Many of you know that I tell stories about wildlife on television and happen to be rather passionate about rhinos… but not many of you know how I got to television.

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Bonné de Bod at Lesedi Kresta Primary School, Orange Farm. Image: © Susan Scott

It’s an unconventional path for sure… shortly after getting my BCom in Industrial Psychology, I was offered a modelling contract which was something exciting and challenging in my early twenties.

It also meant however, that I got into it rather late and I was completely out of my comfort zone. But my mother didn’t doubt my new career path for one minute. She never ridiculed me or said I was too old to “make it”, or ‘go and do something with your degree’… she believed, so it gave me the strength to do the best I could in a difficult and competitive industry.

And I went on to have a successful career for three years where I learned many things but most importantly how to work with photographers and cinematographers. Something that has helped me tremendously in my career today.

So no matter the route you take, there is a reason your mother supports you, she knows you will get to your dreams somehow, and that not only resonated with the kids at Orange Farm, it resonated with me too!

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Wildlife television presenter Bonné de Bod interviewing Dr Jane Goodall at Orange Farm, South Africa. Image: © Susan Scott

When it was time for my sit-down with Dr. Goodall, I knew I had the opportunity for only a few questions, so I had to choose them well. We spoke about rhinos of course… the poaching crisis; but also about the first time she saw rhinos in Africa: “At Olduvai after we had done digging fossils, we were allowed to walk out on to the Serengeti at the end of the day; and one evening we came upon a rhino, very close and she clearly knew we were there but couldn’t quite see us… so she was going back and forth with her tail up making those funny little sounds they do!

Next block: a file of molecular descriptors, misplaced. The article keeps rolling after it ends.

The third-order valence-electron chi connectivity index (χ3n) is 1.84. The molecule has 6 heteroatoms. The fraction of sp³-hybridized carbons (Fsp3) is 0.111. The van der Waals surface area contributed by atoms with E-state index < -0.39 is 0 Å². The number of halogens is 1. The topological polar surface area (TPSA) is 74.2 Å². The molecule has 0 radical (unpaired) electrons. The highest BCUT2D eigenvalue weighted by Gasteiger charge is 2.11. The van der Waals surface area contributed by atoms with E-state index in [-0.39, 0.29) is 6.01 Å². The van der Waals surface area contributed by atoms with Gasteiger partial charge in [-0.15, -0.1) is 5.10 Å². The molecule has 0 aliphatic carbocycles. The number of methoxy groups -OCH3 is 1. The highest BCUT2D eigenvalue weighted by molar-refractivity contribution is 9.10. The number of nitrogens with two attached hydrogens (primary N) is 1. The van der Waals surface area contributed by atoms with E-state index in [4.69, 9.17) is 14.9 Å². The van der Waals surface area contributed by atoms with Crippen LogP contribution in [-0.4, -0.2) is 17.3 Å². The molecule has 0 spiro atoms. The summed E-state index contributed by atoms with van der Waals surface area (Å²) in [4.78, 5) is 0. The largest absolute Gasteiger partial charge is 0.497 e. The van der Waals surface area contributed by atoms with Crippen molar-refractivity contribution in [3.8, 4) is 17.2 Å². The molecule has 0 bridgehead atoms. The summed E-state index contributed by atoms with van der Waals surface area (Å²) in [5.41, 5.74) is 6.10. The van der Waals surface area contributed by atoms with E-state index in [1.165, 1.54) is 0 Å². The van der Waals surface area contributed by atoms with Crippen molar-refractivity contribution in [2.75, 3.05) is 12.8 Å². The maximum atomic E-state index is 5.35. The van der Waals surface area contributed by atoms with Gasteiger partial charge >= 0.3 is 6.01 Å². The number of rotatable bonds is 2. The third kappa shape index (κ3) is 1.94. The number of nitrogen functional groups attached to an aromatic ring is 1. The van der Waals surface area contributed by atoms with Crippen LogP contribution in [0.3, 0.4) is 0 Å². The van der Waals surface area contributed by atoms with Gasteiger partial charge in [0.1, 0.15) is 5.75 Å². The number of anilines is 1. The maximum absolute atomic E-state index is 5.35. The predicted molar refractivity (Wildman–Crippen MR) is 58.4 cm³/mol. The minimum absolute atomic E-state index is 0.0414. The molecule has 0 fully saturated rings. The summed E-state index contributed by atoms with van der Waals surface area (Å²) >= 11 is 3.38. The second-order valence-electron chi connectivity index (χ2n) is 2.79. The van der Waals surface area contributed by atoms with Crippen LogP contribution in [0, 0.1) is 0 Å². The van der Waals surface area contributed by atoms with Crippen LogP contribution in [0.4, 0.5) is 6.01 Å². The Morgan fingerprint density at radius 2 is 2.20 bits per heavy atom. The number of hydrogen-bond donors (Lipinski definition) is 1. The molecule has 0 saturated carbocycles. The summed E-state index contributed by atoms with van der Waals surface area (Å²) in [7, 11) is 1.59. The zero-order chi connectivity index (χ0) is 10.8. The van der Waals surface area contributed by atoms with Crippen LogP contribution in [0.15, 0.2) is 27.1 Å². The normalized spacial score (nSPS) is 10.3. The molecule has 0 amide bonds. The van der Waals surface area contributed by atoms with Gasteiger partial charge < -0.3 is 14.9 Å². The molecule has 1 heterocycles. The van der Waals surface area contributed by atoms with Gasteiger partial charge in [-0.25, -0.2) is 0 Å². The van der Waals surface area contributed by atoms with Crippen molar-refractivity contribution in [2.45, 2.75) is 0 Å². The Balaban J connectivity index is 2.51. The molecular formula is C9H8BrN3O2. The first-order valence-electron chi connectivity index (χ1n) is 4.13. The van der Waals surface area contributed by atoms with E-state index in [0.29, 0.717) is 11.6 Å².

“Luckily the wind was blowing from her to us… so that was a wonderful encounter! I love rhinos! But sadly I don’t think there are any left where I saw rhinos… it’s so sad the poor endangered white rhino.”

But as terrible as the state of our planet is in, this UN Messenger of Peace is really also a messenger of hope.

I have always admired her unwavering belief in the hope that we can still reconnect with nature no matter where we live: “I’ve seen inner city kids given a chance to go out, I’ve seen their eyes light up.

“It’s been proven that children need greenness and nature for proper spiritual and psychological development. It’s there in us, we are part of nature. so we just need to provide opportunities. I’ve got so many stories of the value of greenness. So you just have to give children and their parents an opportunity to make that connection.”

In my time with Dr Goodall, what I saw and felt was someone who truly believes we can change the destiny of our planet. She believes in humanity, even after all the destruction we have caused.

To believe in the impossible is clearly something she relishes in… and who knows, maybe she’s right!